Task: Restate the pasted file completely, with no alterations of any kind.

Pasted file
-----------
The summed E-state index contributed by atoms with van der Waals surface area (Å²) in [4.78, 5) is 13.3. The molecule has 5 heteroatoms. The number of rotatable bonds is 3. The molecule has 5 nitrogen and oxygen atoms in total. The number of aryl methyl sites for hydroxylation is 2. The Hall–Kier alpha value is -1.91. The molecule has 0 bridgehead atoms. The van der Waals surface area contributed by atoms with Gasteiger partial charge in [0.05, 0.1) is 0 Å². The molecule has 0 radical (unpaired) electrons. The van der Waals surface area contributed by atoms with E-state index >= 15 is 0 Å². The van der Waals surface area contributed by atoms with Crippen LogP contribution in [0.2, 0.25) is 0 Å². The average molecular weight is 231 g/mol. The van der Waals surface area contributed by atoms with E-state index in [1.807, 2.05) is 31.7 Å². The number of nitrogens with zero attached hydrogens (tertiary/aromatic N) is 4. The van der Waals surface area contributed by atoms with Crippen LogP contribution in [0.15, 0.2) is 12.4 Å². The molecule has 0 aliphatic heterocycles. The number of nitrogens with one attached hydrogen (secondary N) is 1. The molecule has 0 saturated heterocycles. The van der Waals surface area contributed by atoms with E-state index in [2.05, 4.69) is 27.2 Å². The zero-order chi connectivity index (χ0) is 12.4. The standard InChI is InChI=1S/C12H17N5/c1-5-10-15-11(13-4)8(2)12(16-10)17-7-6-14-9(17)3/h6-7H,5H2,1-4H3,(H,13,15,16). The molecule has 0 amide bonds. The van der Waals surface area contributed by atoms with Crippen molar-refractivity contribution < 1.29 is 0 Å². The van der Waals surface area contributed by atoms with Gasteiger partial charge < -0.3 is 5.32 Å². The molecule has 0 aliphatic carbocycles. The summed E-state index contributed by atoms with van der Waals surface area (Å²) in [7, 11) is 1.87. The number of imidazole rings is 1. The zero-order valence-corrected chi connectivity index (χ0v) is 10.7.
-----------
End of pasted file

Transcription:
The summed E-state index contributed by atoms with van der Waals surface area (Å²) in [4.78, 5) is 13.3. The molecule has 5 heteroatoms. The number of rotatable bonds is 3. The molecule has 5 nitrogen and oxygen atoms in total. The number of aryl methyl sites for hydroxylation is 2. The Hall–Kier alpha value is -1.91. The molecule has 0 bridgehead atoms. The van der Waals surface area contributed by atoms with Gasteiger partial charge in [0.05, 0.1) is 0 Å². The molecule has 0 radical (unpaired) electrons. The van der Waals surface area contributed by atoms with E-state index >= 15 is 0 Å². The van der Waals surface area contributed by atoms with Crippen LogP contribution in [0.2, 0.25) is 0 Å². The average molecular weight is 231 g/mol. The van der Waals surface area contributed by atoms with E-state index in [1.807, 2.05) is 31.7 Å². The number of nitrogens with zero attached hydrogens (tertiary/aromatic N) is 4. The van der Waals surface area contributed by atoms with Crippen LogP contribution in [0.15, 0.2) is 12.4 Å². The molecule has 0 aliphatic heterocycles. The number of nitrogens with one attached hydrogen (secondary N) is 1. The molecule has 0 saturated heterocycles. The van der Waals surface area contributed by atoms with E-state index in [2.05, 4.69) is 27.2 Å². The zero-order chi connectivity index (χ0) is 12.4. The standard InChI is InChI=1S/C12H17N5/c1-5-10-15-11(13-4)8(2)12(16-10)17-7-6-14-9(17)3/h6-7H,5H2,1-4H3,(H,13,15,16). The molecule has 0 amide bonds. The van der Waals surface area contributed by atoms with Crippen molar-refractivity contribution < 1.29 is 0 Å². The van der Waals surface area contributed by atoms with Gasteiger partial charge < -0.3 is 5.32 Å². The molecule has 0 aliphatic carbocycles. The summed E-state index contributed by atoms with van der Waals surface area (Å²) in [7, 11) is 1.87. The number of imidazole rings is 1. The zero-order valence-corrected chi connectivity index (χ0v) is 10.7.